After a few frustrating day struggling with dead hard drives and faulty motherboards I'm finally back to paper craft. Just remember folks, back up, early and often. I was glad I had!
I'm happy to return to the crab project. The good thing about being elbow deep in backups and restores is the time for reflection as the progress bargraph creeps slowly across the screen. I've thought of a couple of changes to try out. First of all, I've decided to fix one of the claws rather than having both moving. The tendon now pulls against the larger claw. The other change is to the tendon placement.
Currently the tendon runs through the centre of the arm. Here's the problem. Because the tendon is flat against the joint there is no leverage. Pull the tendon and the movement of the claw is sudden and jerky. I've solved this problem in earlier projects by lifting the tendon from the centre line using triangular section blocks at each joint. That said, I'm always on the look out for ways for simplifying mechanisms.
How's this? I've woven the tendon under/over/under along the upper side of the arm.This keeps the tendon high up away from the hinge line thus increasing the leverage at each joint.
The result, smooth, even movement as the tendon is pulled and the arm raised.
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I've been thinking about a pose-able robot model for a while, it'll have bendy arms, mavable head, that sort of thing. I must have been thinking about it last night when I went to sleep because when I woke up this morning I had the claw all worked out. I know from experience that if I ignore these moments of lucidity they quickly evapourate so, just for today, I've set aside the escapement, my current main project, and spent the day putting together.... The Paper Claw!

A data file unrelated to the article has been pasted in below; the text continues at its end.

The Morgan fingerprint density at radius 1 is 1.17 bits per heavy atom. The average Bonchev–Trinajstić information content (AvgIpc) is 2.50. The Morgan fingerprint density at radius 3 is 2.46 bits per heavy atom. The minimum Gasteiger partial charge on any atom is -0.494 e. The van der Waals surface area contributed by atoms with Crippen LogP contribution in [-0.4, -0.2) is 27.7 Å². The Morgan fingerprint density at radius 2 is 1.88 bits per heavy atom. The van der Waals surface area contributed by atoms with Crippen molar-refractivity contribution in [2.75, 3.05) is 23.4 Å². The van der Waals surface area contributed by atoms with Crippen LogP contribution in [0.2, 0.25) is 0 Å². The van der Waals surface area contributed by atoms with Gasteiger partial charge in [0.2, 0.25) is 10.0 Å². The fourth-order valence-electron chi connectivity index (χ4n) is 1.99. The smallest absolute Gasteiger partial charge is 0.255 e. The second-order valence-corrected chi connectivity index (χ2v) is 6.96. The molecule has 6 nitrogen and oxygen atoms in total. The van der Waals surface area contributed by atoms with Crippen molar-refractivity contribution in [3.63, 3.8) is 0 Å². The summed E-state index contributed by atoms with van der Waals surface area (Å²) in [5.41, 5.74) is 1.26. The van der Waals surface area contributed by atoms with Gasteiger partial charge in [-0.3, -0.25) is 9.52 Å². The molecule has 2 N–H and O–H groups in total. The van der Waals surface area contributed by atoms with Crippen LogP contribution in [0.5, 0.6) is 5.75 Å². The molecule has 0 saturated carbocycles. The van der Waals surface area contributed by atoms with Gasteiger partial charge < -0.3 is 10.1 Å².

I've made the file available for members to download for free in the usual place. Have fun!
Print the single parts sheet onto thin card. (230 micron / 230 gsm - is there a different US unit for thin card? I know how you like your imperial units) Score along the dotted lines and cut out the parts.
Fold up and glue together the main arm.
Assemble each of the three claw parts as shown above. Notice that the tab sticks out and the triangular section at the bottome is made from valley folds.
The three fingers completed.
Make the triangular based pyramid. This will be the arm end cap.
Fol round and glue the slider sleive.
Make up the handle as shown above.
Glue the tab on the first of the claws to the inside of the arm. Make sure that it is linied up accurately and is free to move back and forth.
Repeat the process for the other two fingers.
Fit the end cap into place. Make sure that you don't press it in too far as it's really tricky to get out. (I know, I tried it)
Thread the slider sleave over the arm.
Complete the prototype by gluing the long tabs to the triangular sections on the fingers.
That's it. Go out and take over the worls with your paper claw!
Back to the escapement for me; perhaps a coffee first :-)
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